After more than two weeks of racing, and even after a second rest day, the effort was beginning to show for a lot of teams. With Sagan and Majka holding both the Maillot Vert and Maillot à Pois, and Roman Kreuziger sitting just outside the top ten on GC, there's still much to the Tinkoff team to fight for.
By the end of a tough stage, Sagan increased his lead in the points competition, while Majka took another top three finish, adding to his climbers’ points total in the process.
With the rest day allowing the riders a chance for a little recovery, it was back to full gas racing for stage 17 of the Tour. The 184km stage, which took place entirely in Switzerland, saw riders cross three categorised climbs before a Hors Catégorie finish. While these two final climbs were where the action was likely to take place, the previous 150km would wear riders down, the parcours making the most of what the Swiss terrain had to offer.
After several early attacks, as well as a crash, the attack of the day went out after 80km. With two Tinkoff riders in the break, Majka and Sagan, it was clear that points were the plan for today’s stage, with Sagan looking for the intermediate sprint points at the foot of the Col de la Forclaz and Majka on the hunt for points to strengthen his position as King of the Mountains.
The break quickly built up a strong advantage, with Majka taking points on each of the day’s climbs, and Sagan adding to his lead in the Maillot Vert contest taking the full 20 points in the sprint. With Sagan’s job done, he dropped away from the breakaway, while Majka’s group became a trio as the Hors Catégorie climb put the hurt into the break.
Tinkoff Sport Director, Steven De Jongh, saw the efforts made to support each other to gain the points as the UCI World Champion pulled hard to support the Polish national road champion.
“We saw a super strong Peter who helped Rafa in the break. Peter did a terrific job, as did the rest of the team, with everyone committed to get Rafa out front to pick up more points for the mountains jersey,” said De Jongh.
“Today, Peter brought me into the breakaway. He's a machine and was pulling on the climbs so that I could take the points too.
"He was so strong today, respect to him and also to my team-mates who helped me a lot. I need to win this jersey for my team-mates, my team and for Oleg (Tinkoff). He has supported us for five years and we want to take these jerseys to Paris for him.” - Rafal Majka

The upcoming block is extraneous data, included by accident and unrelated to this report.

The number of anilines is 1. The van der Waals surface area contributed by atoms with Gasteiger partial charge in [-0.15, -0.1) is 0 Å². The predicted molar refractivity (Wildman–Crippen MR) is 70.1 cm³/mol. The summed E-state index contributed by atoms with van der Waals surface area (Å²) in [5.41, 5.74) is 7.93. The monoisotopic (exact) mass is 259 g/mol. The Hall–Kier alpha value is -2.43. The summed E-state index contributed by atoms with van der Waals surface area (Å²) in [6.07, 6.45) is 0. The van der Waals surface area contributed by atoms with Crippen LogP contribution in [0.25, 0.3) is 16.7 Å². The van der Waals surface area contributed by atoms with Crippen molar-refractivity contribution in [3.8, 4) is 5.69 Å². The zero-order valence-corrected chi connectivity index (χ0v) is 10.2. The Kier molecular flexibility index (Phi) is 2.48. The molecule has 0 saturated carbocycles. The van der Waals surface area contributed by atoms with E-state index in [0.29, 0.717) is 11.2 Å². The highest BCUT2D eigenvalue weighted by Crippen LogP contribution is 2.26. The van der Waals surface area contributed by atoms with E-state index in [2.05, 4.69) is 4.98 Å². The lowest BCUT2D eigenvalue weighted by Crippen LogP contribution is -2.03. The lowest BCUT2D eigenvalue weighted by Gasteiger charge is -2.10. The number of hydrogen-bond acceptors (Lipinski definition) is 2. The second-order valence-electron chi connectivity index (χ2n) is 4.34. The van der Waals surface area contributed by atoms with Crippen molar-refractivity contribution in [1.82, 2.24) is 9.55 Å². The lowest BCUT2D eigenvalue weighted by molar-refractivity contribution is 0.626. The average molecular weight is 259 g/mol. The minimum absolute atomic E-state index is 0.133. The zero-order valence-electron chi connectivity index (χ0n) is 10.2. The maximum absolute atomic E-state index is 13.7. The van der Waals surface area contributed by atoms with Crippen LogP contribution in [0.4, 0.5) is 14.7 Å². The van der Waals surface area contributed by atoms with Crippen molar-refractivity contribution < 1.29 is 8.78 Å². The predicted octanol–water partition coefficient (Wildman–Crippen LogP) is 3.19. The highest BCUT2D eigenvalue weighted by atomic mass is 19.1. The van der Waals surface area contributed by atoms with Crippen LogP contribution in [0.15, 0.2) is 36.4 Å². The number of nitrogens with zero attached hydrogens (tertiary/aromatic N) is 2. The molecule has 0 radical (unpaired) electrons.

Sagan was eager to work for his team-mate today, as he explained after the stage. “We wanted to try today, I told him, 'We will see if I can do my best to get you in the break'.
“We were trying for the first 60km on the flat but then the breakaway went after the first climb, so it was hard for me to control the race on the flat and then also the climb. But I'm very happy he got some points for the mountains jersey, and I got some more points for my jersey too,” said Sagan, who now leads the green jersey competition by nearly 200 points.
Having done his job to take the climbers’ points, Majka then set about climbing at his own pace, securing a podium finish and the associated points on the line. The 10.4km-long climb at 8.4 per cent was tough on all the riders, and with the steepest sections at the top, riders crossed the line one by one.
At the finish, the King of the Mountains couldn’t help but smile about how his Tour had gone. “I'm happy, not disappointed,” said Majka.
“I've been in the break six times now this Tour de France which isn't easy already. Maybe I've often lost the victory but I have now a lot of points for the KOM jersey. Congratulations to (stage winner, Ilnur) Zakarin, he was stronger today, and I'm always suffering after the rest day. There are still two hard stages for me and I'll try everything.”